Since all of us sitting around this table are likely pretty Queer I assume the “identity” the topic refers to is our LBGTIQ true self-realization. If I address that assumption head on I guess I certainly started the process of self-identifying as gay back in the mid-1960’s with that process only really reaching fruition if you will and comfort with my queer identity in the mid-1970’s.
I have though spent an inordinate amount of time throughout my life identifying as something new and different every few years it seems and these new facets of my being often are a bit out of the mainstream. Not sure why I can’t just leave well enough alone.
I imagine time has blurred my gay coming out process and dulled much of the pain that may have been associated with it but looking back their have been several other identities some of which continue today that seem harder than, and with even less societal approval, than being queer. To name a few being a male nurse back in the 70’s before more males realized nursing pays pretty well. A person HIV infected which is still something that is shared with some trepidation at times or not at all. For example like being asked in a full steam room at the “Y” how my health is by an old physician colleague. It is just not steam room etiquette to say, “Oh, pretty well except for the damn HIV meds”.
And of course there was my witch-phase from about 1977-1988. How does one comfortably share Wiccan beliefs with your father, who responded to my coming out letter with the sincere hope that I was connected to the gay Catholic group Dignity. When in actuality I had totally thrown Catholicism overboard and was hanging out with a bunch of radical fairies many of who had adopted Wiccan and pagan rituals as their main form of spiritual expression. Saying sorry dad I am way more into Starhawk than the Virgin Mary never happened.
Though for several decades now I have internally at least identified as a Buddhist I still today in response to curious inquiries about what sort of spiritual practice I may have I often defer and deflect. Often mumbling that I try to meditate a lot and that of course would be a lot more than I actually do. Perhaps this is some subliminal aversion on my part to identifying with any religion even a currently cool one like Buddhism. I am of course a firm Buddhist Atheist or at least an agnostic professing to really not knowing a whole lot. It is certainly fairly respectable these days to identify as Buddhist but the atheist part can be problematic. Depending on the crowd you are with it often elicits the same response one would get if you walked into a cocktail party and tossed a turd in the punch bowl.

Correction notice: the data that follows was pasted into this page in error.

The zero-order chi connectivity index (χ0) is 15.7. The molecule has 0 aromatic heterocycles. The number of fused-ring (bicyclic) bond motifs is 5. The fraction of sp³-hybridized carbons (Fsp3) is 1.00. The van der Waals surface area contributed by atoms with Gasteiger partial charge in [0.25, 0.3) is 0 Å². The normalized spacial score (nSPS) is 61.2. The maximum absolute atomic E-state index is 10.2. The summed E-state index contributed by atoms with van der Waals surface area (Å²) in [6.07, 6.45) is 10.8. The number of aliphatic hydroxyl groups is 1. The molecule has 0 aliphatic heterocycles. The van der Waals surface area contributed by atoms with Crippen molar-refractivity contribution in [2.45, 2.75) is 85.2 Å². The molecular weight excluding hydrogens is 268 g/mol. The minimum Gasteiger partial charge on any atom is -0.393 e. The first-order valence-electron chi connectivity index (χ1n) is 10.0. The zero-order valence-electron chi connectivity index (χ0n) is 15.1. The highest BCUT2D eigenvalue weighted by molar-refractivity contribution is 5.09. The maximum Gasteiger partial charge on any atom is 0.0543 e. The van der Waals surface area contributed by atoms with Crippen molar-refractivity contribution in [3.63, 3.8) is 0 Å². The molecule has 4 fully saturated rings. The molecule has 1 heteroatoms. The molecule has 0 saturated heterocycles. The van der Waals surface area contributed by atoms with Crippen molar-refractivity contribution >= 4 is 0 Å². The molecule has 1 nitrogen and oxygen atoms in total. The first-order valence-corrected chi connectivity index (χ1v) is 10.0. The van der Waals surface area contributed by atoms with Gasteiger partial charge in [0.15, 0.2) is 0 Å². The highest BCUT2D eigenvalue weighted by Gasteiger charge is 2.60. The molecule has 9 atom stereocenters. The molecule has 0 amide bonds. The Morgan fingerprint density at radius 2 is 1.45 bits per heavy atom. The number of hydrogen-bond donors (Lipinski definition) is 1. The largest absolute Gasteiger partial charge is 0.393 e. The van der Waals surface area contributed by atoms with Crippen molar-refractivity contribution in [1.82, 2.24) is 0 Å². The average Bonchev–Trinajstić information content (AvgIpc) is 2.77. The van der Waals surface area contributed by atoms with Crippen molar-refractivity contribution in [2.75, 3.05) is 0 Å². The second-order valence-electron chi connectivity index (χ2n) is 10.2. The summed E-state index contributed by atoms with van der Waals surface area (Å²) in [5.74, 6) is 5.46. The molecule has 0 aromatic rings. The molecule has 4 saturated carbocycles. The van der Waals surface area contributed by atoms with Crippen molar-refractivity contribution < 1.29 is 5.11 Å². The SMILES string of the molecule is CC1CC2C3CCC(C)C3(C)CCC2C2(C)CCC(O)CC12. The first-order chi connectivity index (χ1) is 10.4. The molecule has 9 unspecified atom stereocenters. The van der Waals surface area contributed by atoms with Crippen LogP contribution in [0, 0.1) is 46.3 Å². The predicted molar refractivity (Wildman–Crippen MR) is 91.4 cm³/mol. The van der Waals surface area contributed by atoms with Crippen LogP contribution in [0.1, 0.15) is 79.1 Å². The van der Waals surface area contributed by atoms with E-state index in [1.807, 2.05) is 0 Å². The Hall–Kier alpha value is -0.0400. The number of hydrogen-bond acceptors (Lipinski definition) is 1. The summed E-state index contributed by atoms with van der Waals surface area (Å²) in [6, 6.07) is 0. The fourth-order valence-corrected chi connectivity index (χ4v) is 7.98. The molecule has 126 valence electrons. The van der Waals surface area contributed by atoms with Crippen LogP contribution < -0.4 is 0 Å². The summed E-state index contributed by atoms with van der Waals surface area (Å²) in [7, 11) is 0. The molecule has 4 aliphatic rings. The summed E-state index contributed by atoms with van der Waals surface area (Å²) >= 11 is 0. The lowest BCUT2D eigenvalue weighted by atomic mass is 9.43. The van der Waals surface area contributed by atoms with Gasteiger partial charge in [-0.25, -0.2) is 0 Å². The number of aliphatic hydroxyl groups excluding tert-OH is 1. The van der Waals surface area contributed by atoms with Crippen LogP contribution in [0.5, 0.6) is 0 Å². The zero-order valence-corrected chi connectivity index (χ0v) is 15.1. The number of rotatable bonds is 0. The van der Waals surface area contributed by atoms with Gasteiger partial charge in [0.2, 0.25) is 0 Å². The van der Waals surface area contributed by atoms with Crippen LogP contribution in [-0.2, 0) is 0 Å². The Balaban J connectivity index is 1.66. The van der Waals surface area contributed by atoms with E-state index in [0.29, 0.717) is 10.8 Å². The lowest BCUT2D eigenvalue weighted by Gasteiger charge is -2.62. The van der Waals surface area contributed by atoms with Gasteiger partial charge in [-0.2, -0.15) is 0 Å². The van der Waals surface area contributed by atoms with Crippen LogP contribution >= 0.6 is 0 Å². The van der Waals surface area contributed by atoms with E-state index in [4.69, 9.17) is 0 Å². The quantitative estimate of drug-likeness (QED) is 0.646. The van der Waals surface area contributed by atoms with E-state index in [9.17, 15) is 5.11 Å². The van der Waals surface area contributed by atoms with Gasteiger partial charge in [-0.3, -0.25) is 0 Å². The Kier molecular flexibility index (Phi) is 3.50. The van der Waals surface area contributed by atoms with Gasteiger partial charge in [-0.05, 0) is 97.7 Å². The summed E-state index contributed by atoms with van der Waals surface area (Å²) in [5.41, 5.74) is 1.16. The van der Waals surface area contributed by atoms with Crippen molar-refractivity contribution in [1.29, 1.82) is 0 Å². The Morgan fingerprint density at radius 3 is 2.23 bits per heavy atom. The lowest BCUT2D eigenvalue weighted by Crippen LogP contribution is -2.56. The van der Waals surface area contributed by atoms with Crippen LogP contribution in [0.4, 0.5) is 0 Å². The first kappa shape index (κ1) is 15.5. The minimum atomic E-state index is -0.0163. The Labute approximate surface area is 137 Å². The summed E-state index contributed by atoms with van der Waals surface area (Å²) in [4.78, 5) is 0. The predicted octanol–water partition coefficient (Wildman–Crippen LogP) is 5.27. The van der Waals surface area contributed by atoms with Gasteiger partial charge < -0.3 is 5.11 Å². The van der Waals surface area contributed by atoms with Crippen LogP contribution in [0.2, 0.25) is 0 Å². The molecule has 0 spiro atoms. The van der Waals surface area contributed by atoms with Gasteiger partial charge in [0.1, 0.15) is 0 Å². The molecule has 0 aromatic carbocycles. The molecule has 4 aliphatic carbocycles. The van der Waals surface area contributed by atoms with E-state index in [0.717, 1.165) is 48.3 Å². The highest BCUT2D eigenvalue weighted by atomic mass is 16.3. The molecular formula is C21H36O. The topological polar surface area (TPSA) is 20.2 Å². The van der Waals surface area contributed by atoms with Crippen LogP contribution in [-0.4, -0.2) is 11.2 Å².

Though I have pretty much incorporated various of these identities into my life being largely at peace with queerness, HIV infection, nursing, witchcraft, paganism, Buddhism, atheism and socialism I do find myself struggling with one current and relatively new one. An identity that I have found very difficult to share with others even those close to me.
That would be being a diabetic. I recently got the news that my HbA1c had soared to 13.9 from 7.6 last November. An abscessed tooth that took a couple weeks to finally resolve in March and my current and only HIV cocktail option, that plays continual havoc with my metabolism, certainly were drivers here in boosting the HbA1c. Oh and of course my love and quite frankly addiction to ice cream and cheese did not help one bit along with the resulting extra 20 pounds of belly fat I cart around.
A HbA1c of 13.9 translates to a daily, at least for the three months preceding the test, average glucose of 352. The upper limit of normal non-fasting for glucose is 140 with the more desirable number being less than 100 but greater than 60. My health care providers were of course ready to throw the kitchen sink of diabetic meds at me including insulin. Luckily I was able to talk my physician into going along with my plan of a whole foods/plant-based diet for a few months and we’ll re-check labs. I am avoiding the identity of “vegan” preferring plant-based eating instead. We must remember that Oreo’s are vegan but in no way suggested for the diabetic or any one else for that matter.
I am monitoring my glucose twice a day and after four weeks of very minimal animal product, and very little processed carbs or sugars I now frequently have glucose readings in the mid-100’s. I have fallen off the cheese wagon only very rarely. I’ll keep this group posted since I seem to be able to weasel my own drama into nearly any topic we come up with here.